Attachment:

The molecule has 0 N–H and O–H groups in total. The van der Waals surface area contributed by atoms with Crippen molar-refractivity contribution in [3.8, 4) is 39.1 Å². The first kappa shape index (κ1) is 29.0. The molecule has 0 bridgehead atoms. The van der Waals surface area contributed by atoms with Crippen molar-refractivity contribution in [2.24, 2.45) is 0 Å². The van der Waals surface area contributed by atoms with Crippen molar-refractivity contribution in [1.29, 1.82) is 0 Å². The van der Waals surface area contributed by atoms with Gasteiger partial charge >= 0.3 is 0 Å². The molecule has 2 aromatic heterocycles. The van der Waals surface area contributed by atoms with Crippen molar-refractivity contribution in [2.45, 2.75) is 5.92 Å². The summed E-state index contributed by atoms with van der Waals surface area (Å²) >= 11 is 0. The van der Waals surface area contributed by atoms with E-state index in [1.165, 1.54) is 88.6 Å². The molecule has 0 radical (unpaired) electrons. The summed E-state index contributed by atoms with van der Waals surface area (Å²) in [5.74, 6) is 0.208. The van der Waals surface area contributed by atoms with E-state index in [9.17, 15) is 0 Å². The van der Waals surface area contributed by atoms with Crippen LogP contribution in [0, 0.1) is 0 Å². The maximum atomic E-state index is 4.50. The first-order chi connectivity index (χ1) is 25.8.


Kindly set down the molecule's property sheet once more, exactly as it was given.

The molecule has 0 N–H and O–H groups in total. The van der Waals surface area contributed by atoms with Crippen molar-refractivity contribution in [3.8, 4) is 39.1 Å². The first kappa shape index (κ1) is 29.0. The molecule has 0 bridgehead atoms. The van der Waals surface area contributed by atoms with Crippen molar-refractivity contribution in [2.24, 2.45) is 0 Å². The van der Waals surface area contributed by atoms with Crippen molar-refractivity contribution in [1.29, 1.82) is 0 Å². The van der Waals surface area contributed by atoms with Gasteiger partial charge >= 0.3 is 0 Å². The molecule has 2 aromatic heterocycles. The van der Waals surface area contributed by atoms with Crippen molar-refractivity contribution in [2.45, 2.75) is 5.92 Å². The summed E-state index contributed by atoms with van der Waals surface area (Å²) >= 11 is 0. The van der Waals surface area contributed by atoms with E-state index in [1.165, 1.54) is 88.6 Å². The molecule has 0 radical (unpaired) electrons. The summed E-state index contributed by atoms with van der Waals surface area (Å²) in [5.74, 6) is 0.208. The van der Waals surface area contributed by atoms with E-state index in [9.17, 15) is 0 Å². The van der Waals surface area contributed by atoms with Crippen LogP contribution in [0, 0.1) is 0 Å². The maximum atomic E-state index is 4.50. The first-order chi connectivity index (χ1) is 25.8.